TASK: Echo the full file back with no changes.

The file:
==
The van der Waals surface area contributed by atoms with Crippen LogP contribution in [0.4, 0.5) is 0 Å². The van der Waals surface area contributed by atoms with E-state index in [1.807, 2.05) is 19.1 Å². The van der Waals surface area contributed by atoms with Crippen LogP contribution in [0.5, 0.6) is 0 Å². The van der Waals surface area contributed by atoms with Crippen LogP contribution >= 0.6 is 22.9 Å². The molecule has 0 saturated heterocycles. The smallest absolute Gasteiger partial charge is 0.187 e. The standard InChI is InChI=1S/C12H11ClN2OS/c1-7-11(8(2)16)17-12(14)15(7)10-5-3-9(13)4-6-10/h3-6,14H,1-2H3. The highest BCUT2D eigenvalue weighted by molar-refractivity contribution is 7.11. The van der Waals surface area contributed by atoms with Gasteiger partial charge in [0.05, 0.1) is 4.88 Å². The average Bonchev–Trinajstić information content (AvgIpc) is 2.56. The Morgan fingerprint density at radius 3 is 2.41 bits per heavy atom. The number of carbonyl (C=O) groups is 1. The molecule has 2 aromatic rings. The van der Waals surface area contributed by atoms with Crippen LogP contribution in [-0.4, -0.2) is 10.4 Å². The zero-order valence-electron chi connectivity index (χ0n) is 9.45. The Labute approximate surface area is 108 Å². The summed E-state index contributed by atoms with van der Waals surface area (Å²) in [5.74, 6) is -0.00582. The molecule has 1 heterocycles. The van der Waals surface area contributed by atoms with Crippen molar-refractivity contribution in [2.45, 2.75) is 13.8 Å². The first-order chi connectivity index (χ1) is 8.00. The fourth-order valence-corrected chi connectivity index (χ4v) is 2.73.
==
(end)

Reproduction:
The van der Waals surface area contributed by atoms with Crippen LogP contribution in [0.4, 0.5) is 0 Å². The van der Waals surface area contributed by atoms with E-state index in [1.807, 2.05) is 19.1 Å². The van der Waals surface area contributed by atoms with Crippen LogP contribution in [0.5, 0.6) is 0 Å². The van der Waals surface area contributed by atoms with Crippen LogP contribution >= 0.6 is 22.9 Å². The molecule has 0 saturated heterocycles. The smallest absolute Gasteiger partial charge is 0.187 e. The standard InChI is InChI=1S/C12H11ClN2OS/c1-7-11(8(2)16)17-12(14)15(7)10-5-3-9(13)4-6-10/h3-6,14H,1-2H3. The highest BCUT2D eigenvalue weighted by molar-refractivity contribution is 7.11. The van der Waals surface area contributed by atoms with Gasteiger partial charge in [0.05, 0.1) is 4.88 Å². The average Bonchev–Trinajstić information content (AvgIpc) is 2.56. The Morgan fingerprint density at radius 3 is 2.41 bits per heavy atom. The number of carbonyl (C=O) groups is 1. The molecule has 2 aromatic rings. The van der Waals surface area contributed by atoms with Crippen LogP contribution in [-0.4, -0.2) is 10.4 Å². The zero-order valence-electron chi connectivity index (χ0n) is 9.45. The Labute approximate surface area is 108 Å². The summed E-state index contributed by atoms with van der Waals surface area (Å²) in [5.74, 6) is -0.00582. The molecule has 1 heterocycles. The van der Waals surface area contributed by atoms with Crippen molar-refractivity contribution in [2.45, 2.75) is 13.8 Å². The first-order chi connectivity index (χ1) is 8.00. The fourth-order valence-corrected chi connectivity index (χ4v) is 2.73.